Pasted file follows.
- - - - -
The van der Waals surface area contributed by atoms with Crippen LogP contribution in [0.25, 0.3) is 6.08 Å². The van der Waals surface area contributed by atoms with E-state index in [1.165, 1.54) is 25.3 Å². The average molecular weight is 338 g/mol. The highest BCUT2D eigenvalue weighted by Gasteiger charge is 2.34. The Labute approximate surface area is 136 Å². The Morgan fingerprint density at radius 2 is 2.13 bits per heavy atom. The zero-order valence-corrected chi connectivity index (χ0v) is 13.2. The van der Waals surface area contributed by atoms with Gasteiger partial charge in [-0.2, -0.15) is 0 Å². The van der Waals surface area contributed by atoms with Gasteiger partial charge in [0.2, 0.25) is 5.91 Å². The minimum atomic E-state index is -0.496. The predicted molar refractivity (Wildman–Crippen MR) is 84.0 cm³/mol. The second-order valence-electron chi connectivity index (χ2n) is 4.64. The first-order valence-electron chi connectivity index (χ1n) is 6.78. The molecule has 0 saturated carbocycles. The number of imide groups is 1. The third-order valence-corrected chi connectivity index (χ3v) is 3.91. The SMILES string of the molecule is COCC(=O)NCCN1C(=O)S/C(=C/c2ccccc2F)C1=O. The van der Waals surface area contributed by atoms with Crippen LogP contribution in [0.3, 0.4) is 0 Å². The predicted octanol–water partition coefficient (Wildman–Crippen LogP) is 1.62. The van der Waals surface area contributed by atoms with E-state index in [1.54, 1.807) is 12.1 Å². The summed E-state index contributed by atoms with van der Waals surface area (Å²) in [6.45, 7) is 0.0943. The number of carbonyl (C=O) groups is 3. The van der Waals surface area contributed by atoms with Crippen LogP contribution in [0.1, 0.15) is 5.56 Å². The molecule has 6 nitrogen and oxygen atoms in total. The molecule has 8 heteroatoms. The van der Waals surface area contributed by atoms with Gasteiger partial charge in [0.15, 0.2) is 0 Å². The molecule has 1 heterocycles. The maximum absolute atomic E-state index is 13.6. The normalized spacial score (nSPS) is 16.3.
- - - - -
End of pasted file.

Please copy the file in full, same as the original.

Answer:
The van der Waals surface area contributed by atoms with Crippen LogP contribution in [0.25, 0.3) is 6.08 Å². The van der Waals surface area contributed by atoms with E-state index in [1.165, 1.54) is 25.3 Å². The average molecular weight is 338 g/mol. The highest BCUT2D eigenvalue weighted by Gasteiger charge is 2.34. The Labute approximate surface area is 136 Å². The Morgan fingerprint density at radius 2 is 2.13 bits per heavy atom. The zero-order valence-corrected chi connectivity index (χ0v) is 13.2. The van der Waals surface area contributed by atoms with Gasteiger partial charge in [-0.2, -0.15) is 0 Å². The van der Waals surface area contributed by atoms with Gasteiger partial charge in [0.2, 0.25) is 5.91 Å². The minimum atomic E-state index is -0.496. The predicted molar refractivity (Wildman–Crippen MR) is 84.0 cm³/mol. The second-order valence-electron chi connectivity index (χ2n) is 4.64. The first-order valence-electron chi connectivity index (χ1n) is 6.78. The molecule has 0 saturated carbocycles. The number of imide groups is 1. The third-order valence-corrected chi connectivity index (χ3v) is 3.91. The SMILES string of the molecule is COCC(=O)NCCN1C(=O)S/C(=C/c2ccccc2F)C1=O. The van der Waals surface area contributed by atoms with Crippen LogP contribution in [0.3, 0.4) is 0 Å². The predicted octanol–water partition coefficient (Wildman–Crippen LogP) is 1.62. The van der Waals surface area contributed by atoms with E-state index in [1.54, 1.807) is 12.1 Å². The summed E-state index contributed by atoms with van der Waals surface area (Å²) in [6.45, 7) is 0.0943. The number of carbonyl (C=O) groups is 3. The van der Waals surface area contributed by atoms with Crippen LogP contribution in [0.1, 0.15) is 5.56 Å². The molecule has 6 nitrogen and oxygen atoms in total. The molecule has 8 heteroatoms. The van der Waals surface area contributed by atoms with Gasteiger partial charge in [0.15, 0.2) is 0 Å². The molecule has 1 heterocycles. The maximum absolute atomic E-state index is 13.6. The normalized spacial score (nSPS) is 16.3.